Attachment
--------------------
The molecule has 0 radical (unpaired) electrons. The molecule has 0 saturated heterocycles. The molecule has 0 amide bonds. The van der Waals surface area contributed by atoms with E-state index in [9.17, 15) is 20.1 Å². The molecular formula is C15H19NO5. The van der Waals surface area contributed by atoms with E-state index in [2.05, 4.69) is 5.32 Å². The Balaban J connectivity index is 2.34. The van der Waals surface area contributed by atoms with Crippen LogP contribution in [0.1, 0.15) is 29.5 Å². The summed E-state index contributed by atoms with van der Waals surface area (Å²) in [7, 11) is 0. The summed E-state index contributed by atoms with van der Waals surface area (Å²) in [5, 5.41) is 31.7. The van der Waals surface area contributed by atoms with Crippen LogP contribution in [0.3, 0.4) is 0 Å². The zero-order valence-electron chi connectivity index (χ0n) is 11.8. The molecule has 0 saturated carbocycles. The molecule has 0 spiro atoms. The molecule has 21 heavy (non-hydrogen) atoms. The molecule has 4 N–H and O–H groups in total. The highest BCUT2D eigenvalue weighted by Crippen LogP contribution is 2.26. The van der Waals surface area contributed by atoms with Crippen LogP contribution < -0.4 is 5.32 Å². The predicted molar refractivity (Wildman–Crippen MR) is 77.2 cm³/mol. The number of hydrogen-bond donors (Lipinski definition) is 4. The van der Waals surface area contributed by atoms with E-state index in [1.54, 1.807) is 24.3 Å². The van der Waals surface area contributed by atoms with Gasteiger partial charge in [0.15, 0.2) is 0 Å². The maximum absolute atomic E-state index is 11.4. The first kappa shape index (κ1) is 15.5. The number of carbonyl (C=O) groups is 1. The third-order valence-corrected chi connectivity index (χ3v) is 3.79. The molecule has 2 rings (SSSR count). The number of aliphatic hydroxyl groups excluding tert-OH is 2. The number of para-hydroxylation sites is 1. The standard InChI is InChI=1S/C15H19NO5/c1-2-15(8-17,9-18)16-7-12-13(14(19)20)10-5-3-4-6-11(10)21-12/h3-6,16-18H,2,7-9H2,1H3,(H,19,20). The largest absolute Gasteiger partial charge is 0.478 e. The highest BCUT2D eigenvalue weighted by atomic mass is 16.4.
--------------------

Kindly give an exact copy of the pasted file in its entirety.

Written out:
The molecule has 0 radical (unpaired) electrons. The molecule has 0 saturated heterocycles. The molecule has 0 amide bonds. The van der Waals surface area contributed by atoms with E-state index in [9.17, 15) is 20.1 Å². The molecular formula is C15H19NO5. The van der Waals surface area contributed by atoms with E-state index in [2.05, 4.69) is 5.32 Å². The Balaban J connectivity index is 2.34. The van der Waals surface area contributed by atoms with Crippen LogP contribution in [0.1, 0.15) is 29.5 Å². The summed E-state index contributed by atoms with van der Waals surface area (Å²) in [7, 11) is 0. The summed E-state index contributed by atoms with van der Waals surface area (Å²) in [5, 5.41) is 31.7. The van der Waals surface area contributed by atoms with Crippen LogP contribution in [0.3, 0.4) is 0 Å². The zero-order valence-electron chi connectivity index (χ0n) is 11.8. The molecule has 0 saturated carbocycles. The molecule has 0 spiro atoms. The molecule has 21 heavy (non-hydrogen) atoms. The molecule has 4 N–H and O–H groups in total. The highest BCUT2D eigenvalue weighted by Crippen LogP contribution is 2.26. The van der Waals surface area contributed by atoms with Crippen LogP contribution < -0.4 is 5.32 Å². The predicted molar refractivity (Wildman–Crippen MR) is 77.2 cm³/mol. The number of hydrogen-bond donors (Lipinski definition) is 4. The van der Waals surface area contributed by atoms with E-state index in [1.54, 1.807) is 24.3 Å². The van der Waals surface area contributed by atoms with Gasteiger partial charge in [0.15, 0.2) is 0 Å². The maximum absolute atomic E-state index is 11.4. The first kappa shape index (κ1) is 15.5. The number of carbonyl (C=O) groups is 1. The third-order valence-corrected chi connectivity index (χ3v) is 3.79. The molecule has 2 rings (SSSR count). The number of aliphatic hydroxyl groups excluding tert-OH is 2. The number of para-hydroxylation sites is 1. The standard InChI is InChI=1S/C15H19NO5/c1-2-15(8-17,9-18)16-7-12-13(14(19)20)10-5-3-4-6-11(10)21-12/h3-6,16-18H,2,7-9H2,1H3,(H,19,20). The largest absolute Gasteiger partial charge is 0.478 e. The highest BCUT2D eigenvalue weighted by atomic mass is 16.4.